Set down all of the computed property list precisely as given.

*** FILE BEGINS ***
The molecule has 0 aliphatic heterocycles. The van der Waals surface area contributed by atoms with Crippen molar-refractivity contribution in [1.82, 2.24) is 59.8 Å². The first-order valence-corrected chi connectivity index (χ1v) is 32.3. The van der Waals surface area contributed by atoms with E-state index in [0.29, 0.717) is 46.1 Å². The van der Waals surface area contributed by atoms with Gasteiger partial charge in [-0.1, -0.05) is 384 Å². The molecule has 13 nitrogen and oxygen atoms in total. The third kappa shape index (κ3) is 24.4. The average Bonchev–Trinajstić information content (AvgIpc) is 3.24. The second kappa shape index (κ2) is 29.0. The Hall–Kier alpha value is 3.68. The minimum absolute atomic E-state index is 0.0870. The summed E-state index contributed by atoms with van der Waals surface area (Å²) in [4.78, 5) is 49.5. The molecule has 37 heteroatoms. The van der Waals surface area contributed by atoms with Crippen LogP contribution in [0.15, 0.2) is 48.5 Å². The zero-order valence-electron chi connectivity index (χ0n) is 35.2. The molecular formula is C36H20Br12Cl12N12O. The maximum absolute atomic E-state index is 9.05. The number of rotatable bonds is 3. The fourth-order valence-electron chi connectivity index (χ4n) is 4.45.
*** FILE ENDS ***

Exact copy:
The molecule has 0 aliphatic heterocycles. The van der Waals surface area contributed by atoms with Crippen molar-refractivity contribution in [1.82, 2.24) is 59.8 Å². The first-order valence-corrected chi connectivity index (χ1v) is 32.3. The van der Waals surface area contributed by atoms with E-state index in [0.29, 0.717) is 46.1 Å². The van der Waals surface area contributed by atoms with Gasteiger partial charge in [-0.1, -0.05) is 384 Å². The molecule has 13 nitrogen and oxygen atoms in total. The third kappa shape index (κ3) is 24.4. The average Bonchev–Trinajstić information content (AvgIpc) is 3.24. The second kappa shape index (κ2) is 29.0. The Hall–Kier alpha value is 3.68. The minimum absolute atomic E-state index is 0.0870. The summed E-state index contributed by atoms with van der Waals surface area (Å²) in [4.78, 5) is 49.5. The molecule has 37 heteroatoms. The van der Waals surface area contributed by atoms with Crippen LogP contribution in [0.15, 0.2) is 48.5 Å². The zero-order valence-electron chi connectivity index (χ0n) is 35.2. The molecular formula is C36H20Br12Cl12N12O. The maximum absolute atomic E-state index is 9.05. The number of rotatable bonds is 3. The fourth-order valence-electron chi connectivity index (χ4n) is 4.45.